36. Sánchez-Vizcaíno, JM., Mur, L., and Martínez-López, B. (2012) "African Swine Fever: An Epidemiological Update". Transboundary and Emerging Diseases. Volume 59, Issue Supplement s1: 27-35. 3/2012.
  37. Mur, L., Martínez-López, B., Sánchez-Vizcaíno, JM.  (2012) "Risk of African swine fever introduction into the European Union through transport-associated routes: returning trucks and waste from international ships and planes". BMC Vet Res. 8:149. 8/2012.
  38. Mur, L., Martinez-Lopez, B., Martinez, M., Costard, S., Wieland, B., Pfeiffer, DU. Sanchez-Vizcaino, JM. (2012). "Quantitative Risk Assessment for the Introduction of African Swine Fever Virus into the European Union by Legal Import of Live Pigs". Transboundary and emerging diseases. 59(2):134-44.4/2012.
  39. Gallardo, C.; Blanco, E.; Rodríguez, MJ.; Carrascosa, A.; Sanchez-Vizcaino. JM. (2006). Antigenic properties and diagnostic potential of African swine fever virus protein pp62 expressed in insect cells. J. Clin Microb  44, (3) 1489-1495
  40. Aguero, M.; Fernández, J.; Romero, L.; Sánchez, C.; Arias, M.; Sánchez-Vizcaíno, JM. (2003). Highly sensitive PCR assay for routine diagnosis of African swine fever virus in clinical samples. J. Clinical Microbiology 41 (9) 4431-4434.
  41. Blanco, E.; Rodríguez, J.; Carrascosa, A.; Sánchez-Vizcaíno, JM. (2000). Application of recombinant proteins p32, p54, pp62, and p10 to the development of improved methods for the diagnosis of African swine fever disease. Journal of Clinical Virology, 18: 159.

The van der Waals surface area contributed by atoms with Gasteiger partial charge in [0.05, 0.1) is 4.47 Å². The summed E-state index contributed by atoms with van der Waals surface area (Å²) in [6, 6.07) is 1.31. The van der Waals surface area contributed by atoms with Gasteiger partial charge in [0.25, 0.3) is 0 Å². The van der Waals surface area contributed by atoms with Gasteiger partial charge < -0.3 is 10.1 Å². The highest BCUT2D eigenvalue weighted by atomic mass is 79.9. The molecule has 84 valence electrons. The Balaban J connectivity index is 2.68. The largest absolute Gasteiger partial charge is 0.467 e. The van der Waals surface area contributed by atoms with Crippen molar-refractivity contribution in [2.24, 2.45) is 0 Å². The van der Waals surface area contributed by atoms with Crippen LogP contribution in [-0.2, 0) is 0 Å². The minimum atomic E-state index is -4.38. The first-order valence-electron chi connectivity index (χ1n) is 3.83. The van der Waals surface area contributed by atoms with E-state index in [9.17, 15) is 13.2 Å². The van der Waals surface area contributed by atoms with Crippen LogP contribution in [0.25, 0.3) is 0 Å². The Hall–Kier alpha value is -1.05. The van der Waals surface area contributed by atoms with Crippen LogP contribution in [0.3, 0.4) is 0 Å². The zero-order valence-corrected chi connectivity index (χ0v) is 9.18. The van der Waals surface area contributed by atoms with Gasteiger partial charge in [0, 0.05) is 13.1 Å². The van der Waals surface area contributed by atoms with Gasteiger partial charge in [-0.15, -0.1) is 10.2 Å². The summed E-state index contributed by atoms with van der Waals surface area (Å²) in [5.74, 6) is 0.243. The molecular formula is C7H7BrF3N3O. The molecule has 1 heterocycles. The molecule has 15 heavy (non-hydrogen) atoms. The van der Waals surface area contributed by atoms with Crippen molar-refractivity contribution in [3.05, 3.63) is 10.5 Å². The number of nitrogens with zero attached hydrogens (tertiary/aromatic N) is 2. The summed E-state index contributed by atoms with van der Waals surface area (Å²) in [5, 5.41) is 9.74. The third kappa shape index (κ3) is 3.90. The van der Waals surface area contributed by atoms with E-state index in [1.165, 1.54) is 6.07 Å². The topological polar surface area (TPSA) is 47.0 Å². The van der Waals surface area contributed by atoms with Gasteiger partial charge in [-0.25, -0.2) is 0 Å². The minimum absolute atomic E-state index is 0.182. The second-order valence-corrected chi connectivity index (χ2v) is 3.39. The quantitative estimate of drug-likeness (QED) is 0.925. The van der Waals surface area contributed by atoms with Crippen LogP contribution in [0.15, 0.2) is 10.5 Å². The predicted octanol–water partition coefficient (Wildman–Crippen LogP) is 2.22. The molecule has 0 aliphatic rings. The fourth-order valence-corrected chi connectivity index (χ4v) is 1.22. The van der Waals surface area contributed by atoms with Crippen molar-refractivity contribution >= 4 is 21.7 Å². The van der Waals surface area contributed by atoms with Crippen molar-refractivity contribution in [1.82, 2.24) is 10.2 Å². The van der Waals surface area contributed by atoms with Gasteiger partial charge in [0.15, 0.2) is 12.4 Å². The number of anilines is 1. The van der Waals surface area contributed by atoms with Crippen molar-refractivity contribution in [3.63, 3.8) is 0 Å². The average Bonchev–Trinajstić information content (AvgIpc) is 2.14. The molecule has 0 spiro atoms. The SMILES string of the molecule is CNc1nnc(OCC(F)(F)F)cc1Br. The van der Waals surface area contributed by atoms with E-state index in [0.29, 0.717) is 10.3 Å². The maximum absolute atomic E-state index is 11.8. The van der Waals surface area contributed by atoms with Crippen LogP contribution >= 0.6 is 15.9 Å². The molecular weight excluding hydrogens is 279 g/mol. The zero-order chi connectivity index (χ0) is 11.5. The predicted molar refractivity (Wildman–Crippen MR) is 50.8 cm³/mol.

42. Rodríguez, F.; Martín de las Muelas, J.; Herraez, P.; Sánchez-Vizcaíno, JM.; Fernández, A. (1996). Immunohistopathological studies of African swine fever (Strain E-75) infected bone marrow. J. Comp. Path. 114, 399-406.
  43. Bech-Nielsen. S.; Fernández, J.; Martínez-Pereda, F.; Espinosa, J.; Pérez Bonilla, Q.; Sánchez-Vizcaíno, JM. (1995). A case study an Outbreak of African swine fever in Spain. Br. Vet. Journal. 151(2), 203-214.
  44. Mebus, C.A.; House, C.; Ruiz Gonzalvo, F.; Pineda, J.M.; Tapiador, J.; Pire, J.J.; Bergada, J.; Yedloutschnig, R.J.; Sahu, S.; Becerra, V. and Sánchez-Vizcaíno, J.M. (1993). Survival of Foot-and-mouth disease, African swine fever, and Hog cholera viruses in spanish serrano cured hams and Iberian cured hams, shoulders and loins. Food Microbiology 10, 133-143.
  45. Arias, M.; Escribano, J.M.; Sánchez-Vizcaíno, J.M. (1993). Persistence of African swine fever antibody reactivity on ELISA and immunoblotting assays. Veterinary Record 133, 189-190.
  46. Bech-Nielsen, S.; Pérez Bonilla, Q.; Sánchez-Vizcaíno, J.M., (1993). Benefit-cost analysis of the current African swine fever erradication program in Spain and of an accelerated program.  Preventive Veterinary Medicine, 17, 235-249.
  47. Bech-Nielsen, S.; Arias, M.L.; Panadero, J.; Escribano, J.A.; Gomez-Tejedor, C.; Perez. Q.; Sánchez-Vizcaíno, J.M. (1993).  Laboratory diagnosis and disease occurrence in the current African swine fever eradication program in Spain, 1981-1991. Preventive Veterinary Medicine, 17, 225-234.
  48. González-Juarrero, M.; Lunney, J.K.; Sánchez-Vizcaíno, J.M.; Mebus, C. (1992). Modulation of splenic macrophages, and swine leukocyte antigen (SLA) and viral antigen expression following african swine fever virus (ASFV) inoculation. Arch. Virol. 123, 145-156.